Report backs police in Jordan Miles case
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Jordan Miles must have known that the three men who approached him on a night two years ago were police, according to a law enforcement expert hired by the city of Pittsburgh to defend it against a lawsuit filed by the young Homewood man.
The officers have consistently said that they identified themselves as such and displayed badges, wrote Joseph J. Stine, who ran Philadelphia's Police Training Bureau and served as chief for New Britain Township, in a report filed in federal court. And Mr. Stine suggested that Mr. Miles couldn't have logically reached the conclusion that the men were common thugs.
"It is my opinion that in order for Jordan Miles not to have known that the males who attempted to stop him and whom he eventually struggled with were police officers, he would have had to believe that three adult white males had come into [a] predominantly Afro-American community in order to rob him," Mr. Stine wrote, despite little precedent for such an attack. "He would have to have not heard any of the constant repetition of 'Police. Stop. Police.' "
On Monday, an attorney for Mr. Miles characterized the report as "not credible" because it assumes the officers' version of events that are in dispute.
"In the dark of night, if three guys in dark clothes jumped out [of an unmarked car], you have to assume that this young man was fearful," countered J. Kerrington Lewis, Mr. Miles' lawyer. "I don't think he cared if they were white, green or blue."
Whether Mr. Miles knew that Michael Saldutte, Richard Ewing and David Sisak were police officers is one of the central issues in the lawsuit filed by the former student of Pittsburgh's Creative and Performing Arts high school, whose swollen face ignited concerns about police tactics.
Mr. Stine's 14-page report is the most detailed outline, so far, of the officers' perspective on the melee.
"He reviewed the file," said city Solicitor Daniel Regan. "And we have maintained that there was no evidence of any wrongdoing on the part of our officers, and they acted as any reasonable, well-trained officers would under the circumstances. Mr. Stine agreed."
According to Mr. Stine in a report filed Friday, officers were patrolling a high-crime area, when they saw a man "hiding in the shadows in a lot between two homes." He wrote that the officers turned around their car, identified themselves as police and displayed badges.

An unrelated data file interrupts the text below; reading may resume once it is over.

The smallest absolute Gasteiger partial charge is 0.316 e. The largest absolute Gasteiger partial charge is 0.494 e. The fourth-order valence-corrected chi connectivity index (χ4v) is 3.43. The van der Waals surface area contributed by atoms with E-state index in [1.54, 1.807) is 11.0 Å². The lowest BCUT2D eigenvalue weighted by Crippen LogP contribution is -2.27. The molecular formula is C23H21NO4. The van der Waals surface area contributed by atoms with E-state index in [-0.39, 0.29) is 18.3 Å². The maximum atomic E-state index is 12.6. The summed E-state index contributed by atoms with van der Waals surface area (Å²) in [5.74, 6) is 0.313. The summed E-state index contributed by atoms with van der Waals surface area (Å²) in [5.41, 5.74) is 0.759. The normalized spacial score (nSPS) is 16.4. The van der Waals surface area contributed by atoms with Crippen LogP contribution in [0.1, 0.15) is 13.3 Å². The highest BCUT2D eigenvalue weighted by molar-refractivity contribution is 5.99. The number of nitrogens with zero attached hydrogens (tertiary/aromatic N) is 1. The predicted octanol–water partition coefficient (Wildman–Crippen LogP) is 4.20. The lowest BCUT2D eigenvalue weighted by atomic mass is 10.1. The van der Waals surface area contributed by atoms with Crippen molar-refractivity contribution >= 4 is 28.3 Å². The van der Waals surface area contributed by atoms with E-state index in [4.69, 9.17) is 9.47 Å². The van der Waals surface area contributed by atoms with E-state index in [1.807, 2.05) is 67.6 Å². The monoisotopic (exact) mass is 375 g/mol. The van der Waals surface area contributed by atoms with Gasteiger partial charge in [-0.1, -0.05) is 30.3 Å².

Officers Saldutte and Ewing got out of the car. Officer Saldutte "observed something heavy in Mr. Miles' right jacket pocket and he observed Mr. Miles touching the area of the heavy object," Mr. Stine wrote, and concluded that he "has something on him," likely a gun.
Mr. Miles walked away, and when the officers said, "Pittsburgh PD, stop," he ran, Mr. Stine wrote. They caught him, and he elbowed Officer Saldutte in the face, the report said. In an effort to subdue him, the officers punched him in the body, face and head, it said.
An attempt to shock Mr. Miles with a Taser had no effect, it said.
The struggle "ended when a solid blow to Mr. Miles' head [from Officer Ewing's knee] stunned him and the officers were able to restrain him with handcuffs."
The officers found a Mountain Dew bottle, but discarded it, the report said, characterizing the failure to preserve that evidence as "a mistake" understandable in the wake of "what they believed to be a life and death struggle."
Mr. Lewis said that Mr. Stine, as the city's hired expert, naturally accepted the facts most favorable to the police.
"Many of the circumstances that he assumes are facts are not facts," Mr. Lewis said, "and are not what happened, and so the report is not credible."
Chief U.S. District Judge Gary L. Lancaster had laid out a schedule that had both sides' expert reports due last week.
Mr. Lewis said he held off because of "some discussions with the city" which he wouldn't detail, but that Mr. Miles' expert report should be filed by Wednesday.
Charges against Mr. Miles stemming from the incident were dismissed, and U.S. Attorney David J. Hickton opted not to charge the officers criminally.
In an effort to cap its liability, the city in June offered $180,000 to settle the case, but Mr. Miles rejected the offer.
First Published December 27, 2011 12:00 am